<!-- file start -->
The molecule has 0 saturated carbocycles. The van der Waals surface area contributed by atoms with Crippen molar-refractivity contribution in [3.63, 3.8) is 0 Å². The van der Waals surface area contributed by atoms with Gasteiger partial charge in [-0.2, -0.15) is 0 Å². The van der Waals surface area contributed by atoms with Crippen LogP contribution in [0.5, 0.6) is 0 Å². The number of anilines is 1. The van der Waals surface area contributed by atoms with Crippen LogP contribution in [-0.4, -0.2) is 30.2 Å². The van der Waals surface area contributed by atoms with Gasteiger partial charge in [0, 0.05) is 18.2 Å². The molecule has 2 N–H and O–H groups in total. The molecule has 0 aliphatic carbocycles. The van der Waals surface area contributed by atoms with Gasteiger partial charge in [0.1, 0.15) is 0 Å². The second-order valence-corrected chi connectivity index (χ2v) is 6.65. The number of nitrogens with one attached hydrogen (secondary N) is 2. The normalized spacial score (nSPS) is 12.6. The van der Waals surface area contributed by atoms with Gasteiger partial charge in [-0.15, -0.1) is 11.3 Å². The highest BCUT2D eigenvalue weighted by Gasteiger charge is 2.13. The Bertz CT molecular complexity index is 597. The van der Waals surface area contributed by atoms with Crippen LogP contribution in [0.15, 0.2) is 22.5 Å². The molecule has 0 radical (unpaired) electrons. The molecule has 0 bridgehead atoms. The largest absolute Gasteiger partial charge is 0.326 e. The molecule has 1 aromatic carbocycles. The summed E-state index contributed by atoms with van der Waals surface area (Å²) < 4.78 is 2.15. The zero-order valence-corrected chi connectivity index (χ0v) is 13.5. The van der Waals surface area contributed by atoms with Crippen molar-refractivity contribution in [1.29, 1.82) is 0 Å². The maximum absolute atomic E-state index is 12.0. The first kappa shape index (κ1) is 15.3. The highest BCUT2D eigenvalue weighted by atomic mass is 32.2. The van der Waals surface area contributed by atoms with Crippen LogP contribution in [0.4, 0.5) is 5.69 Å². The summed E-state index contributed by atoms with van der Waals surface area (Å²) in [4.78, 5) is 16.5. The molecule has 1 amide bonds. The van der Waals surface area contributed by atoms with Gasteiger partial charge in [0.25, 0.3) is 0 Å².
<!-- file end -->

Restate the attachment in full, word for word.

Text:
The molecule has 0 saturated carbocycles. The van der Waals surface area contributed by atoms with Crippen molar-refractivity contribution in [3.63, 3.8) is 0 Å². The van der Waals surface area contributed by atoms with Gasteiger partial charge in [-0.2, -0.15) is 0 Å². The van der Waals surface area contributed by atoms with Crippen LogP contribution in [0.5, 0.6) is 0 Å². The number of anilines is 1. The van der Waals surface area contributed by atoms with Crippen LogP contribution in [-0.4, -0.2) is 30.2 Å². The van der Waals surface area contributed by atoms with Gasteiger partial charge in [0, 0.05) is 18.2 Å². The molecule has 2 N–H and O–H groups in total. The molecule has 0 aliphatic carbocycles. The van der Waals surface area contributed by atoms with Gasteiger partial charge in [0.1, 0.15) is 0 Å². The second-order valence-corrected chi connectivity index (χ2v) is 6.65. The number of nitrogens with one attached hydrogen (secondary N) is 2. The normalized spacial score (nSPS) is 12.6. The van der Waals surface area contributed by atoms with Gasteiger partial charge in [-0.15, -0.1) is 11.3 Å². The highest BCUT2D eigenvalue weighted by Gasteiger charge is 2.13. The Bertz CT molecular complexity index is 597. The van der Waals surface area contributed by atoms with Crippen LogP contribution in [0.15, 0.2) is 22.5 Å². The molecule has 0 radical (unpaired) electrons. The molecule has 0 bridgehead atoms. The largest absolute Gasteiger partial charge is 0.326 e. The molecule has 1 aromatic carbocycles. The summed E-state index contributed by atoms with van der Waals surface area (Å²) < 4.78 is 2.15. The zero-order valence-corrected chi connectivity index (χ0v) is 13.5. The van der Waals surface area contributed by atoms with Crippen molar-refractivity contribution in [1.29, 1.82) is 0 Å². The maximum absolute atomic E-state index is 12.0. The first kappa shape index (κ1) is 15.3. The highest BCUT2D eigenvalue weighted by atomic mass is 32.2. The van der Waals surface area contributed by atoms with Crippen LogP contribution in [0.4, 0.5) is 5.69 Å². The summed E-state index contributed by atoms with van der Waals surface area (Å²) in [4.78, 5) is 16.5. The molecule has 1 amide bonds. The van der Waals surface area contributed by atoms with Gasteiger partial charge in [0.25, 0.3) is 0 Å².